France’s foreign minister has assured the world that the COP21 summit will continue as planned, but with boosted security, according to a news report by Ed King appearing on the Climate Change News website.

The website quotes the Minister Laurent Fabius as having responded thus, “It will be held with enhanced security measures but it is absolutely essential action against climate and of course it will be held,” when he was asked if the attack would pose any danger to the summit.

French capital, Paris, came under a heavy ISIS attack on Friday, Nov.

13, leaving at least 129 dead, and many others with serious injuries.

The attack came just 10 days after the U.S. embassy in in Paris had issued a security advisory ahead of the UN Conference on Climate change, advising its citizens to maintain a high level of vigilance during the conference.

Following the Friday evening attacks, the U.S. embassy urged its citizens in France to “heed local authorities and maintain security awareness.”

The assurance by the French government’s foreign minister comes amid fears by some civil society organizations that the Paris attack is going to adversely affect the long-awaited conference on climate change, during which a UN deal on how to deal with climate change is to be signed.

Chairperson of the National Confederation of Dalit Adivasi Organizations (NACDAOR) Ashok Bharti, in a message in solidarity with the people of France, via Action2015, observed that the attack in Paris could not be disconnected with the incoming mobilization of people from all over the world asking for climate justice in COP21.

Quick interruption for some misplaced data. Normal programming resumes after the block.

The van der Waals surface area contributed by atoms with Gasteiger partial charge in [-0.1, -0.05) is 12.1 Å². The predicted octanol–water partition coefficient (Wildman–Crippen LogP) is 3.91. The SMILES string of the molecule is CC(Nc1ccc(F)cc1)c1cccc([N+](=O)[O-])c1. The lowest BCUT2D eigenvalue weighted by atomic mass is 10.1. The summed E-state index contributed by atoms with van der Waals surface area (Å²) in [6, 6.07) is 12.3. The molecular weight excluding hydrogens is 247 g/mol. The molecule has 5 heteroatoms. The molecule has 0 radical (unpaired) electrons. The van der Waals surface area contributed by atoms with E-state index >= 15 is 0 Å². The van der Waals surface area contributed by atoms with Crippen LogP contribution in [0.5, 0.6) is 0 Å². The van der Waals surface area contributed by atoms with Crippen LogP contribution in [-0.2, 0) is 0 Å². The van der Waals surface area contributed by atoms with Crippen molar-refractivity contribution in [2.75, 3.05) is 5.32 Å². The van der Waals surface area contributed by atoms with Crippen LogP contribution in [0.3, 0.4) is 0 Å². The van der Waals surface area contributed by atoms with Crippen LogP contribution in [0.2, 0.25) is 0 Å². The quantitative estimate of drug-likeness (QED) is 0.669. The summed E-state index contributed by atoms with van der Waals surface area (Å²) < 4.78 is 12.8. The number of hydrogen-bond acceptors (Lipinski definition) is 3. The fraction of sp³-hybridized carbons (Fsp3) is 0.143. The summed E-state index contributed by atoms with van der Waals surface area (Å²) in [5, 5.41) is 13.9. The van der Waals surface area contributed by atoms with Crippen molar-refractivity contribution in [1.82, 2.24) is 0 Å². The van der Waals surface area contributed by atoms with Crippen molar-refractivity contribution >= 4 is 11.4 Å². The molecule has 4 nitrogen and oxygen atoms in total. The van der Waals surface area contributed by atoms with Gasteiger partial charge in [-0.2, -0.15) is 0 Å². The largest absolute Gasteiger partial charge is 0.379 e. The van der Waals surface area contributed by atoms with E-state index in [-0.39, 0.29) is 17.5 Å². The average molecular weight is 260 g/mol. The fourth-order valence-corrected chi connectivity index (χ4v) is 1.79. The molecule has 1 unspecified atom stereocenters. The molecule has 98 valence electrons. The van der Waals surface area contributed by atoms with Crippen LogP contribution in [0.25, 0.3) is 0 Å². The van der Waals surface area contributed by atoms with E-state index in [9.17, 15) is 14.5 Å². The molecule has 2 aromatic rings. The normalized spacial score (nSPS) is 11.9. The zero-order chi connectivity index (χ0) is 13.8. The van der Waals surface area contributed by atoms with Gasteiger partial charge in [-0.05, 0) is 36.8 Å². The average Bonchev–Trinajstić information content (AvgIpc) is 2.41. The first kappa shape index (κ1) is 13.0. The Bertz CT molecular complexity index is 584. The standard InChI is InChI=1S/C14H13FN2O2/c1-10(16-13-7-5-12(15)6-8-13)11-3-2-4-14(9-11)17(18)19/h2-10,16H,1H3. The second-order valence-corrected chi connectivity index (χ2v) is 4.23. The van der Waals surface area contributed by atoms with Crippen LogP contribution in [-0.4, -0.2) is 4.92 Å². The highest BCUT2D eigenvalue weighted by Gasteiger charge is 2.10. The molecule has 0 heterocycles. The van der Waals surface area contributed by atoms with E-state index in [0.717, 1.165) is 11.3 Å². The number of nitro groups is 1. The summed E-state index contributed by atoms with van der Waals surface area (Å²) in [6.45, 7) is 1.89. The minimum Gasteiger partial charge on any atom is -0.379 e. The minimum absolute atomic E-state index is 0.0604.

“We believe this kind of attack has been inflicted to divert the attention of the people and the government from the epoch making COP21,” said Bharti as he expressed hope that, “France will not use this attack to prevent people from taking part and voicing their concerns during the COP21.”

At the same time Pakistan’s Chief Executive of the Development Alliance (PDA), Mohamed Zia-ur-Rehman, has condemned the attack.

He says, “We hope that this carnage by a handful of sick minded terrorists will not be able to undermine the strengths of peaceful people across the world, especially in France. We strongly hope that this would not restrict us and our leaders to move ahead with COP21.”

Stephen Cheboi of Action2015/Kenya added his voice to the swelling pool of condemnation to the act of terrorism in France which led to the loss of lives in Paris, warning that if left unchecked, terrorism is likely to slow down the world’s implementation of the 2030 development agenda. “We can not achieve our targets to end poverty, inequalities and climate change if allow terrorists to reign our world,” said Cheboi.